Culture

Take Her Hunting for a Valentine’s Date

February 13, 2015
facebooktwittergoogle_plusredditpinterestlinkedinmail

Valentine’s Day is this Saturday and, for many hunters, this creates a conflict of interest. Hunters wince and whine about having their designated hunting day taken over by a winged archer of love, but you don’t have to give up hunting for the day. Whether your sweetheart is an experienced huntress or totally new to the game, here are some tips on taking her hunting for a Valentine’s Date.

Limited Species, Unlimited Fun
The species available to hunt on February 14 are pretty limited, but that doesn’t mean you and your lady can’t have a great time together in the field.

Small game hunting for squirrels and rabbits will offer the most shot opportunities and possibly the opportunity to hunt with dogs. What wife or girlfriend wouldn’t enjoy watching a pack of cute little beagles on the trail of a bunny? If action is what you are after, this is where to find it this Valentine’s Day.

Another popular prey for February is furbearing predators like coyotes and foxes. You won’t have as many shot opportunities, but the excitement she will feel if you are successful will be worth your effort. Another advantage to predator hunting is that, in most areas, you can hunt at night. Imagine her surprise when, after the hunt, you treat her to a dinner you’ve prepared next to a warming campfire under the glistening winter moon and stars.

Practice Up
If your lady friend isn’t experienced with firearms, the first step in any hunt will be teaching her proper firearms safety and operation. Be patient and remember that, although gun handling has become second nature to you, it takes some time to master. Select a firearm with moderate to low recoil when introducing new shooters and be sure to where proper eye and ear protection at the range.

Ease Her Into the Gory Parts
You know your honey better than anyone, right. If she’s never hunted before and doesn’t want to gut and skin an animal, do it for her. If she doesn’t even want to see it, don’t make her watch. At least for now, let her live in a world where rabbits and squirrels are cleanly killed in the field and show up next as gourmet Valentine’s Day dinners. By limiting the shock factor on her first hunts, you might just gain a new hunting partner who’s a lot prettier than your other hunting buddies.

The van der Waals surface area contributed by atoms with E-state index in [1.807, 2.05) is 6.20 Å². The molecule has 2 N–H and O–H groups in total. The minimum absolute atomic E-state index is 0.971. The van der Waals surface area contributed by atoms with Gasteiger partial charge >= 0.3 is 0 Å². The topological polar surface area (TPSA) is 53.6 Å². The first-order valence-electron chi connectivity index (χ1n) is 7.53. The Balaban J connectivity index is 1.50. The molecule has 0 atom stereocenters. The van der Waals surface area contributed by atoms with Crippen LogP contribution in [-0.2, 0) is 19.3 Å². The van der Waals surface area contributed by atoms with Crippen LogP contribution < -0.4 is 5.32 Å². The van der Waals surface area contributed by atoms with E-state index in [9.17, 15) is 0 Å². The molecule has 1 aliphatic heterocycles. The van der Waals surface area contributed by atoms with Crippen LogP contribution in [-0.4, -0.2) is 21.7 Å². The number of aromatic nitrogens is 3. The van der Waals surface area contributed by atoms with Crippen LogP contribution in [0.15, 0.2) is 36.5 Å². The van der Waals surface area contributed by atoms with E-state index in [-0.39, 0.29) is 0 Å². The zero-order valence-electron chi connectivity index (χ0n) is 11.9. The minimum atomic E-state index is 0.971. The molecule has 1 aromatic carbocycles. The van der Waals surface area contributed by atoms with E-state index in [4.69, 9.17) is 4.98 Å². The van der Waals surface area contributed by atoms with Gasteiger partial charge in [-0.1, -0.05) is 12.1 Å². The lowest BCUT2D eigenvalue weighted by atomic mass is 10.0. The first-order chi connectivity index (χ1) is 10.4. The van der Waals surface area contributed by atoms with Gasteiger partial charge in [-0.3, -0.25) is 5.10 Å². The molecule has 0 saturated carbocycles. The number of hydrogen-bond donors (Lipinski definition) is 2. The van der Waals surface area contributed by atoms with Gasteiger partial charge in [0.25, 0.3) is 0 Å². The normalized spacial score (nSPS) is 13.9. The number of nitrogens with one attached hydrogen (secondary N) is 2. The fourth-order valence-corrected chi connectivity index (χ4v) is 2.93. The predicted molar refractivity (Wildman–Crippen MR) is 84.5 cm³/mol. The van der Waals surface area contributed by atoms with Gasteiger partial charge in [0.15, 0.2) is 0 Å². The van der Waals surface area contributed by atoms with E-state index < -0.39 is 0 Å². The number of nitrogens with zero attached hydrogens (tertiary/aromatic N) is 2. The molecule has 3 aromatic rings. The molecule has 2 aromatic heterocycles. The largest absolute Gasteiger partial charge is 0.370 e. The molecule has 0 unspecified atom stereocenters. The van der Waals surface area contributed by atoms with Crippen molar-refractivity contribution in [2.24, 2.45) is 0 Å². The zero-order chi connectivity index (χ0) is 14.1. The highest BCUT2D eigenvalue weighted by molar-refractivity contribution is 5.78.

The Non-Lethal Option
If the thought of killing an animal is what turns your valentine off, you can still go “hunting” — shed hunting, that is.

By Valentine’s Day, most of the bucks or bulls in your hunting area will have shed their antlers. Take your date on a walk through your hunting grounds and search for some of these hidden treasures. Focus on feeding and bedding areas, where deer and elk spend the most time, or walk fencelines, where a jump often jars a loose antler free.

If she finds a non-trophy shed, make a piece of jewelry or artwork out of it so she will have something to help her remember this Valentine’s Day forever.

Keep It Fun
Unless you are trying to make her list of worst Valentine’s Days ever, do your best to make your hunt fun. If your sweetheart appears to being getting cold, tired, or just bored, rap it up. If she doesn’t want to walk much, don’t take her on a forced death march to a distant ridge. A thermos of coffee (or hot chocolate and Kalua) back at the truck will go a long way at the end of a cold hunt.

By listening to what your date is saying and reading her body language throughout the hunt, you can make this her most enjoyable and memorable Valentine’s date ever.

facebooktwittergoogle_plusredditpinterestlinkedinmail

Comments

You Might Also Like